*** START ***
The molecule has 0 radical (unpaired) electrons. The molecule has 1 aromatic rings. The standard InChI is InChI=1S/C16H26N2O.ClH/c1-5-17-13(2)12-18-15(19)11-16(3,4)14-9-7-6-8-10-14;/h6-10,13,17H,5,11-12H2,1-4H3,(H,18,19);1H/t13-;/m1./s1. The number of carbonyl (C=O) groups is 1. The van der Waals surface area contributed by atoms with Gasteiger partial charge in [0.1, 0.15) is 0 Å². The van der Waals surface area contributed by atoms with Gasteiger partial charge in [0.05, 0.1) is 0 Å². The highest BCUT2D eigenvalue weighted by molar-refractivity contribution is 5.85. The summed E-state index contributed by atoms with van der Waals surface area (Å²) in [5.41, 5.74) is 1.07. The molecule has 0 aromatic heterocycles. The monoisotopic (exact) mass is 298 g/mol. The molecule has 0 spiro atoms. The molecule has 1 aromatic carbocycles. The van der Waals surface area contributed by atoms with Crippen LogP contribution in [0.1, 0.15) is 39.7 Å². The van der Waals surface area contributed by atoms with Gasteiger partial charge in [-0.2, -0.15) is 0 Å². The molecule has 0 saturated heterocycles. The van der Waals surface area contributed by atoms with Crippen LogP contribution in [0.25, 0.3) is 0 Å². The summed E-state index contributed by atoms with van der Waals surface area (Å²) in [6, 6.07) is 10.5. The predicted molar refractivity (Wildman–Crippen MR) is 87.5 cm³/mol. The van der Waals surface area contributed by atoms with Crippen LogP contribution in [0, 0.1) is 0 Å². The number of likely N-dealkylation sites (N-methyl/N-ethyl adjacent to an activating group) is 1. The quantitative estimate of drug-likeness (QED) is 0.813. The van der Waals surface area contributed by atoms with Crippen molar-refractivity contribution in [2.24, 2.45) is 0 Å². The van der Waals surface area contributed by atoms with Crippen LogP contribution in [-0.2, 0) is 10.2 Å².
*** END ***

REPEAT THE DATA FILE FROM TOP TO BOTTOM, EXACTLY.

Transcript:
The molecule has 0 radical (unpaired) electrons. The molecule has 1 aromatic rings. The standard InChI is InChI=1S/C16H26N2O.ClH/c1-5-17-13(2)12-18-15(19)11-16(3,4)14-9-7-6-8-10-14;/h6-10,13,17H,5,11-12H2,1-4H3,(H,18,19);1H/t13-;/m1./s1. The number of carbonyl (C=O) groups is 1. The van der Waals surface area contributed by atoms with Gasteiger partial charge in [0.1, 0.15) is 0 Å². The van der Waals surface area contributed by atoms with Gasteiger partial charge in [0.05, 0.1) is 0 Å². The highest BCUT2D eigenvalue weighted by molar-refractivity contribution is 5.85. The summed E-state index contributed by atoms with van der Waals surface area (Å²) in [5.41, 5.74) is 1.07. The molecule has 0 aromatic heterocycles. The monoisotopic (exact) mass is 298 g/mol. The molecule has 0 spiro atoms. The molecule has 1 aromatic carbocycles. The van der Waals surface area contributed by atoms with Crippen LogP contribution in [0.1, 0.15) is 39.7 Å². The van der Waals surface area contributed by atoms with Gasteiger partial charge in [-0.2, -0.15) is 0 Å². The molecule has 0 saturated heterocycles. The van der Waals surface area contributed by atoms with Crippen LogP contribution in [0.25, 0.3) is 0 Å². The summed E-state index contributed by atoms with van der Waals surface area (Å²) in [6, 6.07) is 10.5. The predicted molar refractivity (Wildman–Crippen MR) is 87.5 cm³/mol. The van der Waals surface area contributed by atoms with Crippen LogP contribution in [0, 0.1) is 0 Å². The number of likely N-dealkylation sites (N-methyl/N-ethyl adjacent to an activating group) is 1. The quantitative estimate of drug-likeness (QED) is 0.813. The van der Waals surface area contributed by atoms with Crippen molar-refractivity contribution in [2.24, 2.45) is 0 Å². The van der Waals surface area contributed by atoms with Crippen LogP contribution in [-0.2, 0) is 10.2 Å².